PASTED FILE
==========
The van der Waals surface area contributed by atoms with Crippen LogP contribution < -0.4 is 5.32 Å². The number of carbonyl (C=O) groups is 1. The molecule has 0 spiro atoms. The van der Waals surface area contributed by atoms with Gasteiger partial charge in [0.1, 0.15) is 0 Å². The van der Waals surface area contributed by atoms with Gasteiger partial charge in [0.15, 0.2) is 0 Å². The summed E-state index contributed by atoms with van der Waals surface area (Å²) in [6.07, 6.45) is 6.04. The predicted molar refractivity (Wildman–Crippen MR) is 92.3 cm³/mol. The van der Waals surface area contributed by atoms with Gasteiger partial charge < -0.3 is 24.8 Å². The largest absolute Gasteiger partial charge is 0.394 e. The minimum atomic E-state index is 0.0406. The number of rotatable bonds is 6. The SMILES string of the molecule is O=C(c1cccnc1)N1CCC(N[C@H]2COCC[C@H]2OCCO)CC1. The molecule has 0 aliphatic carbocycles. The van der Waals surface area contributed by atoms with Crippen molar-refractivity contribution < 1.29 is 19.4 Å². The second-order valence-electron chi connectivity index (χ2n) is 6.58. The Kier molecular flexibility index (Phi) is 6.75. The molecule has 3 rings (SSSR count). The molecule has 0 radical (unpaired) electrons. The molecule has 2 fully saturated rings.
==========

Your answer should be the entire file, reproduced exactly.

The van der Waals surface area contributed by atoms with Crippen LogP contribution < -0.4 is 5.32 Å². The number of carbonyl (C=O) groups is 1. The molecule has 0 spiro atoms. The van der Waals surface area contributed by atoms with Gasteiger partial charge in [0.1, 0.15) is 0 Å². The van der Waals surface area contributed by atoms with Gasteiger partial charge in [0.15, 0.2) is 0 Å². The summed E-state index contributed by atoms with van der Waals surface area (Å²) in [6.07, 6.45) is 6.04. The predicted molar refractivity (Wildman–Crippen MR) is 92.3 cm³/mol. The van der Waals surface area contributed by atoms with Gasteiger partial charge < -0.3 is 24.8 Å². The largest absolute Gasteiger partial charge is 0.394 e. The minimum atomic E-state index is 0.0406. The number of rotatable bonds is 6. The SMILES string of the molecule is O=C(c1cccnc1)N1CCC(N[C@H]2COCC[C@H]2OCCO)CC1. The molecule has 0 aliphatic carbocycles. The van der Waals surface area contributed by atoms with Crippen molar-refractivity contribution < 1.29 is 19.4 Å². The second-order valence-electron chi connectivity index (χ2n) is 6.58. The Kier molecular flexibility index (Phi) is 6.75. The molecule has 3 rings (SSSR count). The molecule has 0 radical (unpaired) electrons. The molecule has 2 fully saturated rings.